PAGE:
Equal capacity

Rose-Marie Belle Antoine, principal of UWI, St Augustine - Sureash Cholai
Rose-Marie Belle Antoine, principal of UWI, St Augustine - Sureash Cholai

IT HAS BECOME fashionable: once a year, people don mismatched socks, pose for photographs and spread awareness on social media about Down syndrome.

But when the curtain falls on the annual commemoration of World Down Syndrome Day, what becomes of efforts to advance the need for a more equitable society in which all individuals, regardless of their condition or status, enjoy the same rights?

Judging from some of the contributions made at Tuesday’s conference on this issue, it is clear there remains scope for more to be done. Prime among the areas which need attention is that pointed out by Prof Rose-Marie Belle Antoine, principal of UWI, St Augustine, who highlighted the need for legislative support allowing people with disabilities to have legal capacity.

Prof Antoine, a lawyer by training who once served as the dean of UWI’s Faculty of Law, noted the limits of current anti-discrimination legislation, such as the underutilised Equal Opportunity Act, in handling the special issues raised by people who need the law not just to protect them, but also empower them.

“You might have well-meaning laws, which we have, but the impact or the result of it can end up being not at all progressive,” she said.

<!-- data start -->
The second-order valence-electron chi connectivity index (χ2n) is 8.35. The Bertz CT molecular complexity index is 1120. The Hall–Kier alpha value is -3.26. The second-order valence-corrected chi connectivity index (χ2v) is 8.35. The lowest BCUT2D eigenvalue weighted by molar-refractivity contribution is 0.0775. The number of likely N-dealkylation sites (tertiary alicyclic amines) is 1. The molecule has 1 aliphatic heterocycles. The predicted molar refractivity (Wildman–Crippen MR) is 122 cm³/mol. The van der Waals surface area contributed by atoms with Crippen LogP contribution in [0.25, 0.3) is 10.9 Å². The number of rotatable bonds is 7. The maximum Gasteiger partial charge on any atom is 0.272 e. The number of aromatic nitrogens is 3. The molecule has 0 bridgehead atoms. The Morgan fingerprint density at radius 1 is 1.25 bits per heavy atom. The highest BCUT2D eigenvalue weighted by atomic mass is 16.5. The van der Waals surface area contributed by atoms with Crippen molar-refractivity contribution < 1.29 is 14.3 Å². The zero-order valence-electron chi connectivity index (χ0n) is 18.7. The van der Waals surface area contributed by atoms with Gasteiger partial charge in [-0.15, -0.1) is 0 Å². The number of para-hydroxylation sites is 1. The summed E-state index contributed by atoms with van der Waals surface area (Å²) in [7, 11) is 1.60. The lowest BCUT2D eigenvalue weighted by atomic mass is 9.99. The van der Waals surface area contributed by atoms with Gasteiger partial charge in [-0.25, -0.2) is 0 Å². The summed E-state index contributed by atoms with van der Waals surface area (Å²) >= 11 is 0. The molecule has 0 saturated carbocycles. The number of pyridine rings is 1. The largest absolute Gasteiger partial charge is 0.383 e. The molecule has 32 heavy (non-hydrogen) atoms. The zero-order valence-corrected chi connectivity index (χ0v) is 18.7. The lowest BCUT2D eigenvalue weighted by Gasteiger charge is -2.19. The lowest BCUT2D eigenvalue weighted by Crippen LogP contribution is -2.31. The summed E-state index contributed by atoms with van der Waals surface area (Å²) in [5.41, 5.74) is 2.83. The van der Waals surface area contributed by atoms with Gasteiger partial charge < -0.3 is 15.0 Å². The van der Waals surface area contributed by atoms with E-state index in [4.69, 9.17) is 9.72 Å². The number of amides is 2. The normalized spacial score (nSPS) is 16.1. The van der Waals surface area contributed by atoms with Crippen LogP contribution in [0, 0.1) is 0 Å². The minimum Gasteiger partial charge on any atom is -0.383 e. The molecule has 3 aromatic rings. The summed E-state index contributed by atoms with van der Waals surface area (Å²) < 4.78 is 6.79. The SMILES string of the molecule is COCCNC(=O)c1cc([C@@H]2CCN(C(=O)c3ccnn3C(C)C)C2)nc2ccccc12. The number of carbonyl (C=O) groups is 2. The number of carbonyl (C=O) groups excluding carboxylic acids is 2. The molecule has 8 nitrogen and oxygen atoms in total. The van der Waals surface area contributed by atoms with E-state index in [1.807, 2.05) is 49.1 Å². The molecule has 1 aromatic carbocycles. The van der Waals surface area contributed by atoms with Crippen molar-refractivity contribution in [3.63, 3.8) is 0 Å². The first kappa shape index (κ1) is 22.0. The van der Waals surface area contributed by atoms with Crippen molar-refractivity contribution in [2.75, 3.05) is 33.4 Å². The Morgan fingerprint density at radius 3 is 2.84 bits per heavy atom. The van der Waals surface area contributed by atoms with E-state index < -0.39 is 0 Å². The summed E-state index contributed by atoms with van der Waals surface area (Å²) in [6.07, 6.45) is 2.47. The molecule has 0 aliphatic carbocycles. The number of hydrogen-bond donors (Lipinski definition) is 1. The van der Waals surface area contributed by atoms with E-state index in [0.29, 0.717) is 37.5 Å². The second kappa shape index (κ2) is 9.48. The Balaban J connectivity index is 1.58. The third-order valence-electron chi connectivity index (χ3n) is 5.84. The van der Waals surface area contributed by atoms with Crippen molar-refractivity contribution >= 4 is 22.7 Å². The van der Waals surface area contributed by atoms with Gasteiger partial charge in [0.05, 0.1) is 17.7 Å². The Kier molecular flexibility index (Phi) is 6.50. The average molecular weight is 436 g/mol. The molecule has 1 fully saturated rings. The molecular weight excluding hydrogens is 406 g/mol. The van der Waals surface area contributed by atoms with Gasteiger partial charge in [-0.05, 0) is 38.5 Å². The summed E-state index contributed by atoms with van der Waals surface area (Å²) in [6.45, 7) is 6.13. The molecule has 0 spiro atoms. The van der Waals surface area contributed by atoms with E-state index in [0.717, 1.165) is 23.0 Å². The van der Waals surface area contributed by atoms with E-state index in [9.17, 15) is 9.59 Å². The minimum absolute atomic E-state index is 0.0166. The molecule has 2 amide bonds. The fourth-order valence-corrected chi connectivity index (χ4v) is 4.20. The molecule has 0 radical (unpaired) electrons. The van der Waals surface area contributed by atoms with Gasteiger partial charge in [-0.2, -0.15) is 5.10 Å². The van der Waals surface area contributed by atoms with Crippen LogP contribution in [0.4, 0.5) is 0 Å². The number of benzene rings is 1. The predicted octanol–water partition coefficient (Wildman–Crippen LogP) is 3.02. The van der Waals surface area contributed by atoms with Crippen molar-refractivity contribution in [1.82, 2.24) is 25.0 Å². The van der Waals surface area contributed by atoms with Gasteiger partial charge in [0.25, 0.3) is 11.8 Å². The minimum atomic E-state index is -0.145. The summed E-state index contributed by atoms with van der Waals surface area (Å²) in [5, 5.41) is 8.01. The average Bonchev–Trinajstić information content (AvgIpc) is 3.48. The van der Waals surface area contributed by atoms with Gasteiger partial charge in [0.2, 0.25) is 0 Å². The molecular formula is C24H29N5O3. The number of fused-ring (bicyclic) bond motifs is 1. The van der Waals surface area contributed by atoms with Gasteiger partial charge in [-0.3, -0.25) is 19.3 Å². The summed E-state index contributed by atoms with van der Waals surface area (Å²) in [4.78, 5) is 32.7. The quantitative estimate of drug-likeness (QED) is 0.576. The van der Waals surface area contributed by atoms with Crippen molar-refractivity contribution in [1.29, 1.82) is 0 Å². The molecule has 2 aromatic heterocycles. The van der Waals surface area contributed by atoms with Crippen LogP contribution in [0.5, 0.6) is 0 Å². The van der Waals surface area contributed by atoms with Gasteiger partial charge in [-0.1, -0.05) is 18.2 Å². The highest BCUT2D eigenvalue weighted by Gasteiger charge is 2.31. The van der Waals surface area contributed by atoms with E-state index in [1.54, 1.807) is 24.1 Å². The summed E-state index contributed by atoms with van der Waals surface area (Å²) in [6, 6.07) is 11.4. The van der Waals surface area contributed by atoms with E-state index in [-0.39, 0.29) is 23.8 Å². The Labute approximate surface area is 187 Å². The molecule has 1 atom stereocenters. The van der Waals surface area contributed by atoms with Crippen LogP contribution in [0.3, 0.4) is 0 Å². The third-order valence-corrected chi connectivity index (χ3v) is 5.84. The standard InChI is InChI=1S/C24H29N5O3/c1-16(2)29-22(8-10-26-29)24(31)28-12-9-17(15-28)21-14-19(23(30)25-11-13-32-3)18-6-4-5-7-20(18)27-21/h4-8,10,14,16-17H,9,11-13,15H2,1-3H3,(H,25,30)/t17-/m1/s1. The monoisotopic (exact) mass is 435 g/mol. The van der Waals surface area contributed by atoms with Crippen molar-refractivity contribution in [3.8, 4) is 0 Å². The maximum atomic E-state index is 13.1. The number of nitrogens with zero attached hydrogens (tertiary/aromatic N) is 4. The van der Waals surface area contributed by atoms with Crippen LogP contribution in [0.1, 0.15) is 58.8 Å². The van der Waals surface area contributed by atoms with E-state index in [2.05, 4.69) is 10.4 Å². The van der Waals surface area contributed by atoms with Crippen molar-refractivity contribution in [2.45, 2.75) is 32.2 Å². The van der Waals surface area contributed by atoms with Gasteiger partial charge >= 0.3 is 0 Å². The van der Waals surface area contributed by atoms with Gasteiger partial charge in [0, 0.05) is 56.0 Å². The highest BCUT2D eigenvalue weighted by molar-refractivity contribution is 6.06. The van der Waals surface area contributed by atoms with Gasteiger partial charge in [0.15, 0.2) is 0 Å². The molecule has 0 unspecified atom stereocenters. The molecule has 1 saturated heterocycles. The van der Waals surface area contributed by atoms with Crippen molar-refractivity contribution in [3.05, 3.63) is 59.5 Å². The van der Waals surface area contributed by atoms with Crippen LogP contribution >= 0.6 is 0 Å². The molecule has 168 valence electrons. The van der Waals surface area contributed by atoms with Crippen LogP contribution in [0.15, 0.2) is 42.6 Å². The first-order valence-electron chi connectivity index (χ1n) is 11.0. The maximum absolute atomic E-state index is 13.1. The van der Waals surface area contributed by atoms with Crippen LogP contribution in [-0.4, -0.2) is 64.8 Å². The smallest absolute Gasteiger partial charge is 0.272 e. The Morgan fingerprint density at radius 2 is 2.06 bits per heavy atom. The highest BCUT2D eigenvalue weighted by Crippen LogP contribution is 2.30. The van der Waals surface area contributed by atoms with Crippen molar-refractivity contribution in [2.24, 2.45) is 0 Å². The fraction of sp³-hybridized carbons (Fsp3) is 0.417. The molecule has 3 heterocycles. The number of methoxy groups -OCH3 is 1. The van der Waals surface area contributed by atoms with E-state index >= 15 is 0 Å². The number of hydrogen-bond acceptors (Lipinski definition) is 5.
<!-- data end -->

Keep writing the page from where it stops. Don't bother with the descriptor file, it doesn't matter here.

Also calling for the issue of legal capacity to be addressed was former director of the Down Syndrome Family Network Glen Niles.

“Legislation cannot enforce empathy, compassion and care, but it can enforce policies and principles to create change,” he said.

Not only is legislation the ideal route to foster change, but it is also an imperative given this country’s international obligations.

Since 2007, this country has been a signatory to the UN Convention on the Rights of Persons with Disabilities.

Article 12 of the convention recognises that people with disabilities have legal capacity on an equal basis with others. In other words, an individual cannot lose legal capacity to act simply because of a disability. (However, legal capacity can be lost in situations that apply to everyone, such as if someone is convicted of a crime.)

There is a duty on the part of the State to encourage and regulate supported decision-making, not just leave things in the hands of proxies who, in some unfortunate cases, abuse their positions of power.

Our Parliament’s committee on human rights should, as a matter of urgency, examine the need for legislative reform to allow people with disabilities to enjoy the same status enjoyed by all citizens under the law.

Otherwise, individuals in this country will continue to have their capacity to make decisions, sign contracts, vote, defend their rights in court or choose medical treatments taken away from them simply because they have a disability. That is an unimaginable reality now for too many.


"Equal capacity"

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